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Computer users are often times bombarded with a lot of information about their system especially when there are concerns pertaining to support queries either over the phone or online through forums and even offline with technicians.
It will be very inconvenient if we’re not familiar with the hardware classes on our PC and the drivers associated with it.
How do we know if a particular hardware on our PC needs backing up? How about determining which component requires drivers like non-plug and play web cams, DVD Writer Hardrives, external devices like mp3s among others?
If you haven’t realized how useful software for these purpose can be, then you better read this post. Device driver and hardware detection software matters because they serve as your saving grace when you accidentally lost your device driver CDs or installers for webcams, MP3s or other external devices that needs these applications in order for you to complete certain tasks on your PC along side the use of these gadgets.
Driver Magician Lite was able to prove to me how software of this kind works like magic. I received a web cam months ago that doesn’t come with a driver or installer within the package in order to work. I tried plugging in the new web cam alongside my existing one which comes with a driver.
I run the software and it was able to detect all the hardware components within the system as well as the corresponding drivers needed to run each component.
Based on the image below, for USB Video Device (the web cam) it says when you click on the description right below the menu read:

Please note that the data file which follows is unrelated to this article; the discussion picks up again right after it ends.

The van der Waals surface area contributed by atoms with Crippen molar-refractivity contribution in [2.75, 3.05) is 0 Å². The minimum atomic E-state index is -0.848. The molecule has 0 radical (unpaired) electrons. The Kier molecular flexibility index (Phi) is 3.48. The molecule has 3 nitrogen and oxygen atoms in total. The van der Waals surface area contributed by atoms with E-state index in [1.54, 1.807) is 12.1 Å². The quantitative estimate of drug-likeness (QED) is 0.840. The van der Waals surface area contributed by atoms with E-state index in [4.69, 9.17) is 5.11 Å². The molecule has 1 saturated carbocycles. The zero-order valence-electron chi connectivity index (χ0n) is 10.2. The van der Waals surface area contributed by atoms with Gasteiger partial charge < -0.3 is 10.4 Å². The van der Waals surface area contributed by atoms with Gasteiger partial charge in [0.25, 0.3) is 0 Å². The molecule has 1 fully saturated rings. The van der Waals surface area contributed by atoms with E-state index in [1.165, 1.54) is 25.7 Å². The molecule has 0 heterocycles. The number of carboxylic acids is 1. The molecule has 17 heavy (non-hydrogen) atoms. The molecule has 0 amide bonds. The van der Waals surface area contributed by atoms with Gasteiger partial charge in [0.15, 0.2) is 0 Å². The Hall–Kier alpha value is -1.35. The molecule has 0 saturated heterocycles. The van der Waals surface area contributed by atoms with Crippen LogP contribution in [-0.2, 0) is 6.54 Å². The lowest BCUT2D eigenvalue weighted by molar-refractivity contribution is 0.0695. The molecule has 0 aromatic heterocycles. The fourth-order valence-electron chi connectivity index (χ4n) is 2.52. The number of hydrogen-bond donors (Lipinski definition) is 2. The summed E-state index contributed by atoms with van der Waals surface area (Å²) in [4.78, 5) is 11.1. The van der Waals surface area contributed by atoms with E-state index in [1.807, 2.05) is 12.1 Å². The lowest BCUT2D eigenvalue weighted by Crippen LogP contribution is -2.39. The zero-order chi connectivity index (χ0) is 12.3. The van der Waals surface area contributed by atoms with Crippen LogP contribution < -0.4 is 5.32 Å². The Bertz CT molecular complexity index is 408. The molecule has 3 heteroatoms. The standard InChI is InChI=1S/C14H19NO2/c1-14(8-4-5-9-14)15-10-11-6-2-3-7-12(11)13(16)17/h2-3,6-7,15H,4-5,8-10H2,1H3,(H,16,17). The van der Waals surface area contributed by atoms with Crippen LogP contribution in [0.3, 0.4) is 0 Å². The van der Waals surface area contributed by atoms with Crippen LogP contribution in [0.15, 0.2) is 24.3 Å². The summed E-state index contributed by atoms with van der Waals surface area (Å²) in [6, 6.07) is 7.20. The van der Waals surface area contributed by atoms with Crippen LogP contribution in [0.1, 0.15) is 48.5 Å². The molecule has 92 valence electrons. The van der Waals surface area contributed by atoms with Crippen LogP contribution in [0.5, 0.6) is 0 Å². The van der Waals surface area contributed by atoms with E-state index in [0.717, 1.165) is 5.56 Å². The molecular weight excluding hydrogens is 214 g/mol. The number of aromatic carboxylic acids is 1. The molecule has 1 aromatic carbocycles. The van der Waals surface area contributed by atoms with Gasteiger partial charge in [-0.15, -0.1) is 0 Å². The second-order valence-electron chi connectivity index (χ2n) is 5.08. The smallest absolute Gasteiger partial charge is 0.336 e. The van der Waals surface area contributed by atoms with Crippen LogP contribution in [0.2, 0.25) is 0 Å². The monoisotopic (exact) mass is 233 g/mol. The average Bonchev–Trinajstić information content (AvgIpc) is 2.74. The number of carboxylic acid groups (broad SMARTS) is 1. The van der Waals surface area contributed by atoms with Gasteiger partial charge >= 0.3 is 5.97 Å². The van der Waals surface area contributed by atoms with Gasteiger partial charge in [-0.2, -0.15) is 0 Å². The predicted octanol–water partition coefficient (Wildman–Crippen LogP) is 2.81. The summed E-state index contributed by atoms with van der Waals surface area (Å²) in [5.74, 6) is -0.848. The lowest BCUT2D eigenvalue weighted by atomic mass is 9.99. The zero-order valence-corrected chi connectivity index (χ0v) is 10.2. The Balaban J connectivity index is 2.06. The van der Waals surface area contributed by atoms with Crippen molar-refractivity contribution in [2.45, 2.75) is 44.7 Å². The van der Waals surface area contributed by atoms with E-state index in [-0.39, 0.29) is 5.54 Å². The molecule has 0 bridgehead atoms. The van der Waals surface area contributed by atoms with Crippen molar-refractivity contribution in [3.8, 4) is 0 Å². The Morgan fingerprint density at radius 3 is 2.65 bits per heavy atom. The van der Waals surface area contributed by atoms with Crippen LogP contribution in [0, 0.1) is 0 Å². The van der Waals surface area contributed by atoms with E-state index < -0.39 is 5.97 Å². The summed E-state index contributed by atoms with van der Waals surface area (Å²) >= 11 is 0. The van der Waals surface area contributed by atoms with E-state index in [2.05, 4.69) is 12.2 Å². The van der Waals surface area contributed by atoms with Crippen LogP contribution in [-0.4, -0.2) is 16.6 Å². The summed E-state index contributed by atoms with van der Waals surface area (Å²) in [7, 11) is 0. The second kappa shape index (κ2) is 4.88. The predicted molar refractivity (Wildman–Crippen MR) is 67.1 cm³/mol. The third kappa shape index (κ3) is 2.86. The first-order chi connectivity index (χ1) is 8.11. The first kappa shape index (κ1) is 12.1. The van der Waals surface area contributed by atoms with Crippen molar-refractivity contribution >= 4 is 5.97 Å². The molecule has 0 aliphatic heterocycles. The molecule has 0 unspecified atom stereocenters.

“Driver files of this device are contained in Microsoft Windows and are automatically installed by it when detected, so it is NOT necessary to back them up”
which only means that such device is plug and play. No driver is needed to be installed in order for it to work.
On the other hand, taking a look at USB PC Camera VC305 which was my existing install with a required driver, if you click on it, it reads below the menu,
“Driver files of this device are not contained in Microsoft Windows, so it is necessary to back them up”
which means these device needs a driver to be installed in order to work.
What’s useful about this software is that you can back up these device drivers either on a different folder on your PC or in a removable directory e.g. a thumb drive or an external hard drive.
So the next time that you run into connecting hardware on your computer, simply run the software and it will show you in case you’re not sure if the device you connected requires a driver or is readily usable.
Driver Magician Lite is freeware (about 1.63MB in size) but can be enough if all you wanted was a backup copy of your drivers and some information about your system however, you can upgrade to a paid version for $29.95US with a file size of 3.76MB with more added features.
You may wish to try the free version via this link.
Do you have a story to tell or any similar type of software that does the trick that you’d like to share? Please do so at the comments section.